Too many Amer­i­cans still don’t see black his­tory as their own

The Washington Post Sunday - - SUNDAY OPINION - BY MAR­GARET JORDAN The writer is a mem­ber of the Mont­pe­lier Foun­da­tion Board of Di­rec­tors.

When I re­turn to Wash­ing­ton, the city where I was born and raised, I see places oth­ers do not. At 21st and K streets NW, I see the cheer­ful home of my great-grand­mother, where a World Bank build­ing now sits. On the rapidly gen­tri­fy­ing cor­ri­dor near First and Bates streets NW, I see the proud brown­stone that be­longed to one of our city’s first African Amer­i­can kinder­garten teach­ers, my great-aunt. And on 18th and L streets NW, where oth­ers see bar­gains at the Nord­strom Rack, I see the build­ings my great­great-great-grand­fa­ther Paul Jen­nings owned when he be­came a free man af­ter serv­ing as Pres­i­dent James Madi­son’s per­sonal slave.

My un­der­stand­ing of my fam­ily’s his­tory and their con­nec­tions to Wash­ing­ton has in­flu­enced my life for as long as I can re­mem­ber. I know that were it not for Jen­nings and slaves like him, whose la­bor en­abled Madi­son to fol­low his in­tel­lec­tual in­ter­ests and pur­sue his role as ar­chi­tect of the Con­sti­tu­tion and then as the na­tion’s fourth pres­i­dent, our coun­try would not be the same.

But how many Amer­i­cans share that knowl­edge of our his­tory? How many lawyers and lob­by­ists work­ing on K Street or stu­dents at Ge­orge Wash­ing­ton Univer­sity know their neigh­bor­hoods were once thriv­ing com­mu­ni­ties and havens for men such as Jen­nings?

In the retelling of U.S. his­tory, there is an in­com­plete and fre­quently in­ac­cu­rate story of African Amer­i­can his­tory. At best, it has been the aux­il­iary ex­hibit, with slav­ery a dis­con­nected foot­note in the larger tome of our na­tion’s story. De­scen­dants such as me, who were lucky to grow up know­ing the names of their ances­tors, know th­ese sto­ries. But most Amer­i­cans have not been taught to see and em­brace African Amer­i­can his­tory as part of their his­tory as Amer­i­cans. In­deed, in the telling of Amer­i­can his­tory, we have failed to fully grap­ple with the re­al­ity of slav­ery and its last­ing hold on so­ci­ety. This has con­se­quences.

We find our­selves in a na­tion bit­terly di­vided in a year that feels oddly out of step with the time. It would be sim­plis­tic to sug­gest that in un­der­stand­ing our past we will find all of the an­swers. But I do be­lieve that with­out deeper re­flec­tion and en­gage­ment with our his­tory — in all of its com­plex­ity — we will not have the foun­da­tion of un­der­stand­ing and re­spect on which progress can be built. With­out it, we re­main trapped in a vi­cious cy­cle pow­ered through com­pla­cence and ig­no­rance.

To­day, we are for­tu­nate to have two new op­por­tu­ni­ties to un­der­stand our his­tory in its un­var­nished form. The open­ing of the Na­tional Mu­seum of African Amer­i­can His­tory and Cul­ture put a stake in the ground by es­tab­lish­ing the first mu­seum in the na­tion’s cap­i­tal to tell the story of our na­tion through the lens of the African Amer­i­can ex­pe­ri­ence.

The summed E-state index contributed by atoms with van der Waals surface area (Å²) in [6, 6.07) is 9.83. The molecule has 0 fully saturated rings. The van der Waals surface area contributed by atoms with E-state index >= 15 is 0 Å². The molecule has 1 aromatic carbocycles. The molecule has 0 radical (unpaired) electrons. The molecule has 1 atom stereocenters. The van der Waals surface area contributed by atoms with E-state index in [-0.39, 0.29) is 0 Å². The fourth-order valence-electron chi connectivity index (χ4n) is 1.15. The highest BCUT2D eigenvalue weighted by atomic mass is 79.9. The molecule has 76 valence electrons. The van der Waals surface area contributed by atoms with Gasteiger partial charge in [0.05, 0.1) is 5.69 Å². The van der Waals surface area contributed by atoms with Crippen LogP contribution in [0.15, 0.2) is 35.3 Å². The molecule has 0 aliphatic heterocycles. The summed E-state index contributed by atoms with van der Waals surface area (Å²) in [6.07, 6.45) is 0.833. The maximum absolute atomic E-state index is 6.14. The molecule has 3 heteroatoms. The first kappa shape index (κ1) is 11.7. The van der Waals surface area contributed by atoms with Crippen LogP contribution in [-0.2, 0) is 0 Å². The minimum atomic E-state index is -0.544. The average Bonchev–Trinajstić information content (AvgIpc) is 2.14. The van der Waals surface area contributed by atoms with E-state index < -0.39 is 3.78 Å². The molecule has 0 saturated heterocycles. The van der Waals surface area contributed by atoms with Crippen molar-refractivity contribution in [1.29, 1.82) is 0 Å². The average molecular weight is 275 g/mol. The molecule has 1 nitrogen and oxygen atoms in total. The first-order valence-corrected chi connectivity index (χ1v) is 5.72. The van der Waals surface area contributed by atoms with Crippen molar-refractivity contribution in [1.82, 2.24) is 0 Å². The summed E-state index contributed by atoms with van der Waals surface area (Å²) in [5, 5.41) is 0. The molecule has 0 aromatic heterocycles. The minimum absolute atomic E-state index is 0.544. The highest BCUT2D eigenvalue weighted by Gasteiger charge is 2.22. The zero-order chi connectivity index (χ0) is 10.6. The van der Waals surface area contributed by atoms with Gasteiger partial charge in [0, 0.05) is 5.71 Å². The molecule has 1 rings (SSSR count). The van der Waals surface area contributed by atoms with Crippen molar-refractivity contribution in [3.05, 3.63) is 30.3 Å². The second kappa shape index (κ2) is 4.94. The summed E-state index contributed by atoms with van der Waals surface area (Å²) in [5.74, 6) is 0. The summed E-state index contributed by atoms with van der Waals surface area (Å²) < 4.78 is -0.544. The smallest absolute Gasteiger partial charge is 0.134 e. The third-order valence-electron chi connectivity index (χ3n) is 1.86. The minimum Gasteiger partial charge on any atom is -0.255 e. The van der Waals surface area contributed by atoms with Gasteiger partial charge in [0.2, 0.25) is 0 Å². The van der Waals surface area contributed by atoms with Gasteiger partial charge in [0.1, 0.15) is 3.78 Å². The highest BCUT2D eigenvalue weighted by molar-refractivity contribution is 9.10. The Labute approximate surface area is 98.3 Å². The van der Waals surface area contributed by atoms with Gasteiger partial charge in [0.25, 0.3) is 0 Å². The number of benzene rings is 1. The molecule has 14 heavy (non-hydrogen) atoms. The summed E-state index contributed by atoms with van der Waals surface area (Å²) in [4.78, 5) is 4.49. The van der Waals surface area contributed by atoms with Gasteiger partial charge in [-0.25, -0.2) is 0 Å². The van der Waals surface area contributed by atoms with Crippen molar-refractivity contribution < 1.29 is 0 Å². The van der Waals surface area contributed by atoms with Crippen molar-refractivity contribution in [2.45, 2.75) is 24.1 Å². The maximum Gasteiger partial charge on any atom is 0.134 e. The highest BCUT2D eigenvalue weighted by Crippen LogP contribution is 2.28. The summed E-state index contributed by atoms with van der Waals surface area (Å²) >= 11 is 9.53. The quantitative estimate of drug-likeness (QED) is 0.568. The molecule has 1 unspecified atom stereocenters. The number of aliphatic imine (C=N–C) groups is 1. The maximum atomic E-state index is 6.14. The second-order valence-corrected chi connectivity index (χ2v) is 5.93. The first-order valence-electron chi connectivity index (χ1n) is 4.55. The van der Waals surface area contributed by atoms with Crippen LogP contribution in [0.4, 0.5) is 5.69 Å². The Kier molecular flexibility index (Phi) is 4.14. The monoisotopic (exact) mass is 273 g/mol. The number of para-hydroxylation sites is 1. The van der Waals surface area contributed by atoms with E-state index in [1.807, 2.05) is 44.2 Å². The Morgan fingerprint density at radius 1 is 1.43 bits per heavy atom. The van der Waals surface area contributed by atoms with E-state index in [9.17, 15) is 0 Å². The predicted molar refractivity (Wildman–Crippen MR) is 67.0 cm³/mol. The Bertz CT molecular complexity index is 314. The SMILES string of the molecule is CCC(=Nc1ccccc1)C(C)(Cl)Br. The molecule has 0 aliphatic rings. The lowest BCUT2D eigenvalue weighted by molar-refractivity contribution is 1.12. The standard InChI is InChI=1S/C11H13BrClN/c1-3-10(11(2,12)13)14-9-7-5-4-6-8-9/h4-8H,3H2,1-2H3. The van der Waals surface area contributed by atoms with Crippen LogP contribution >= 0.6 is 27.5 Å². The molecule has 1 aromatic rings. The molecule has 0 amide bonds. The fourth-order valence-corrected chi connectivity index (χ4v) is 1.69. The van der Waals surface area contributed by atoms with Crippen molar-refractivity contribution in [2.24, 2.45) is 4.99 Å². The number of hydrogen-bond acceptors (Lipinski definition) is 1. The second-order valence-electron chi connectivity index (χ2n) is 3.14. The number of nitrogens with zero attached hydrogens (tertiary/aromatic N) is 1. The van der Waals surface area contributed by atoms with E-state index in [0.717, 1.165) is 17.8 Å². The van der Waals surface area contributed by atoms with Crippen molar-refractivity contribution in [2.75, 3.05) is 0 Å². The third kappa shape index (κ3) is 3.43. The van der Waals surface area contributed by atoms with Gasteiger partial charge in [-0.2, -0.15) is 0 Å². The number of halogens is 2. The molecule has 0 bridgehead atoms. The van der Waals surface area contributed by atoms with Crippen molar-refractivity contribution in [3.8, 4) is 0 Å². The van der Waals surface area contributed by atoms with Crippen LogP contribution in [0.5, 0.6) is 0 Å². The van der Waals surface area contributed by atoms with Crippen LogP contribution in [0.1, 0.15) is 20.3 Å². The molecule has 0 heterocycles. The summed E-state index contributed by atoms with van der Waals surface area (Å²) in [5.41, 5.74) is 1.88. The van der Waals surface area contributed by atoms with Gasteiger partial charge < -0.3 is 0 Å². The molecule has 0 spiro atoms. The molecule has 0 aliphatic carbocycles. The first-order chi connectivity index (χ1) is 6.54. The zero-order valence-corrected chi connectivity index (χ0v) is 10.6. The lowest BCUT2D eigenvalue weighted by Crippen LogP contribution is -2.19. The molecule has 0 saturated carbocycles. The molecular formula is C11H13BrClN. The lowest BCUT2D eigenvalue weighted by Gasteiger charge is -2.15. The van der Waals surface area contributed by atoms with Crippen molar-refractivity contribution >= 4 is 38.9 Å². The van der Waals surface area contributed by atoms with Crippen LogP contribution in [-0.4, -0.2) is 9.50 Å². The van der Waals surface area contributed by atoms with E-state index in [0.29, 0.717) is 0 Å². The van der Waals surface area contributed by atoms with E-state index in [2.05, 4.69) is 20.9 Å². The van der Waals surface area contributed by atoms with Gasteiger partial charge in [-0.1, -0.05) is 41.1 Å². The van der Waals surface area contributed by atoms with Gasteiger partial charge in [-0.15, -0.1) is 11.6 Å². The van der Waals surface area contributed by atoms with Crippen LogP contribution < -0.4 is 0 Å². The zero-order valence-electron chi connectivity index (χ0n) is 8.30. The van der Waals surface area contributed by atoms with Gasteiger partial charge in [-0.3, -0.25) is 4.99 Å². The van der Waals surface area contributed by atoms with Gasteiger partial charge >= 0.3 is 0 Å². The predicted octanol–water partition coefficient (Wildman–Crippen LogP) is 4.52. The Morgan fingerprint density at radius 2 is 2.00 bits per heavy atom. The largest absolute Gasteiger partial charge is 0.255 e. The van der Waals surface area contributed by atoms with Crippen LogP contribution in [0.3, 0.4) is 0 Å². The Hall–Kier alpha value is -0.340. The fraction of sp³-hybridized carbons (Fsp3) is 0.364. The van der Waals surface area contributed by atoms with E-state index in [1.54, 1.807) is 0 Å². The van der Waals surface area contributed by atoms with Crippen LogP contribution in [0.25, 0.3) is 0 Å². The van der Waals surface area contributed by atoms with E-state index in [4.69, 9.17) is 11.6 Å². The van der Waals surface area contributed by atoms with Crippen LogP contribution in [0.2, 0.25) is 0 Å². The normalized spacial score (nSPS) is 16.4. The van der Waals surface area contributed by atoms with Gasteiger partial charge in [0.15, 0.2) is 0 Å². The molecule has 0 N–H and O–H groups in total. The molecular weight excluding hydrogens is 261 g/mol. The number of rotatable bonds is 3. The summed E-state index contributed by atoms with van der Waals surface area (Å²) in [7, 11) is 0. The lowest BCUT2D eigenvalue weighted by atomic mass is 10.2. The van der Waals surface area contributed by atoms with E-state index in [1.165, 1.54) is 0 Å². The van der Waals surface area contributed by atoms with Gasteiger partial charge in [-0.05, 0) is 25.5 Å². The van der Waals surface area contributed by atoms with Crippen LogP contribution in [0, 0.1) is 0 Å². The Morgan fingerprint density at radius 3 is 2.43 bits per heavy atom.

In June, I led the in­vo­ca­tion at a new ex­hi­bi­tion at James Madi­son’s Mont­pe­lier, “The Mere Dis­tinc­tion of Colour,” which tells the story of what life was like as a slave on the plan­ta­tion of our fourth pres­i­dent. Through sto­ries told by liv­ing de­scen­dants and ar­ti­facts gath­ered over the past 17 years, the ex­hi­bi­tion in­vites vis­i­tors to walk in the foot­steps of slaves, go­ing be­yond the su­per­fi­cial de­pic­tions of slave life. By de­pict­ing the re­al­i­ties of slav­ery, and the eco­nomic, ide­o­log­i­cal and po­lit­i­cal fac­tors that kept slav­ery in­tact in the then-newly cre­ated Con­sti­tu­tion, the ex­hi­bi­tion pro­vides a more com­pre­hen­sive pic­ture of the found­ing of our na­tion.

But on a deeper level, both places in­vite us to ex­am­ine not only our painful past but also our present-day bi­ases. They com­pel us to ex­plore how the legacy of slav­ery af­fects our per­spec­tives about race and hu­man rights. And they pro­vide a start­ing point to have the dif­fi­cult con­ver­sa­tions, of which I’ve had many in re­cent weeks, that we need to have to move for­ward as a so­ci­ety. As “The Mere Dis­tinc­tion of Colour” states, “From mass in­car­cer­a­tion, to the achieve­ment gap, to hous­ing dis­crim­i­na­tion, and the vi­cious cy­cle of poverty, vi­o­lence, and lack of op­por­tu­nity through­out Amer­ica’s in­ner cities, the lega­cies of 200 years of African Amer­i­can bondage are still with us.”

It is only through this ex­am­i­na­tion and in­tro­spec­tion — of our his­tory in its en­tirety, of our di­verse ex­pe­ri­ences and of the pre­con­cep­tions that di­vide us — that deeper un­der­stand­ing and re­spect, and ul­ti­mately progress, will come. It will not be found by push­ing the dark­est chap­ters of our past away but by bring­ing them into the light.

In the retelling of U.S. his­tory, there is an in­com­plete and fre­quently in­ac­cu­rate story of African Amer­i­can his­tory.


A par­tially con­structed slave cabin sits in a field near James Madi­son’s Mont­pe­lier es­tate, in Mont­pe­lier, Va.

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